Students at Fuquay-Varina Elementary School have been busy playing in the dirt. However, it was all in the name of science as the students built a garden at their school. According to Fuquay-Varina Elementary third grade teacher Jenny Pettus, who has taught at the school for seven years, the garden was extremely successful thanks to the help of several members of the Fuquay-Varina community.
Pettus said the students planted apple trees, tomatoes, broccoli, peppers, cucumber, cantaloupe, blackberries, mint, a fig tree, petunias, impatiens, roses, Asiatic lilies, ranunculus, dahlias and marigolds in the school’s garden this year.
“The garden is used to provide hands-on experiences for students in relation to the science curriculum, which includes the study of plants and soils,” she said.
Pettus said by having students plant a garden they have learned several things. According to Pettus, students learned the properties of soils, composting, planting, plant care, how plants grow, healthy food choices, and benefits of local and organic gardening.
Pettus was able to purchase supplies for the garden thanks to the financial assistance of the Fuquay-Varina Garden Club.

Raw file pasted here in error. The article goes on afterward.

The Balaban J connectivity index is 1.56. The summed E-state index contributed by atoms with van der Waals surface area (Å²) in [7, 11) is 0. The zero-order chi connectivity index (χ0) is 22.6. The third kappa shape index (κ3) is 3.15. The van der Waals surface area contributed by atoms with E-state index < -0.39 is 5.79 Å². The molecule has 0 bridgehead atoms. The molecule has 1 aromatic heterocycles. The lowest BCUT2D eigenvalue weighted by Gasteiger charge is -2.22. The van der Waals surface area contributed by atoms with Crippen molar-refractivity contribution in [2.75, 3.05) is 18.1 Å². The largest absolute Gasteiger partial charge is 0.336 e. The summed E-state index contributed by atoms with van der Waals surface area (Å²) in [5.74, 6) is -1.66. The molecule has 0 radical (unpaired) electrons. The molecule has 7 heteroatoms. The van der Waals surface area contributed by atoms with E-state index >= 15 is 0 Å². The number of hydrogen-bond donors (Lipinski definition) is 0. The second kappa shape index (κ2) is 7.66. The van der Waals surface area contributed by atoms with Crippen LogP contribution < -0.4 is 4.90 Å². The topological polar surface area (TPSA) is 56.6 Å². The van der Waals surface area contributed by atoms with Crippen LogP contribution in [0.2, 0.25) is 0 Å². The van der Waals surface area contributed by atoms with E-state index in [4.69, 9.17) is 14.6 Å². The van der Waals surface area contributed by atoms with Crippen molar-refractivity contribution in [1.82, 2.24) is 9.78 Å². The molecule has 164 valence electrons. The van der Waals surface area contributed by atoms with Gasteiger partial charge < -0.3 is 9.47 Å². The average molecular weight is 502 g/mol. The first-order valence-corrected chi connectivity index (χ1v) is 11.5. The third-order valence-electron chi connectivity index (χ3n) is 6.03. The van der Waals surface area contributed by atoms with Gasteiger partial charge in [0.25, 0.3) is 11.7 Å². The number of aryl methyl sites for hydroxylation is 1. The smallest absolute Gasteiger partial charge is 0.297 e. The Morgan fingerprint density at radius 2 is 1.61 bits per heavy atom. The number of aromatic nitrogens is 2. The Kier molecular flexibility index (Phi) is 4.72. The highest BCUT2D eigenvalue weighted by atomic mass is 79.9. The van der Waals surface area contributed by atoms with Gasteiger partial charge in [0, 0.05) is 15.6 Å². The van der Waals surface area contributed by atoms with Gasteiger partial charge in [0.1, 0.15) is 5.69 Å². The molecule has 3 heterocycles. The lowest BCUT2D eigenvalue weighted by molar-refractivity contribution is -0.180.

“I have been working with students in the garden every year since I’ve worked at Fuquay-Varina Elementary School,” Pettus said. “This school year (2011-2012), I wrote a grant and was awarded $300 from the Fuquay-Varina Garden Club. I used this money to purchase a variety of plants to enhance the students’ learning in relationship to the science curriculum.”
However, it was not just the Garden Club that helped the school have a successful garden.
“I asked the manager of Home Depot if they would be willing to donate labor to till the garden for us since none of the grant money was permitted to be used to pay for any labor,” Pettus said. “The manager of Home Depot said they could do more than that and they sent out an entire crew to the school! The Home Depot crew installed flower bed boxes and delivered a variety of vegetables and flowers, which the students planted.”
Pettus said the garden has been extremely successful.
“The garden is still producing many vegetables and will continue through the summer. I have encouraged the students to visit the garden with their families over the summer and continue to harvest the vegetables. It has gotten staff as well as students interested in the progress of the garden, the food it is producing, and produced a feeling of pride among the FVES family.”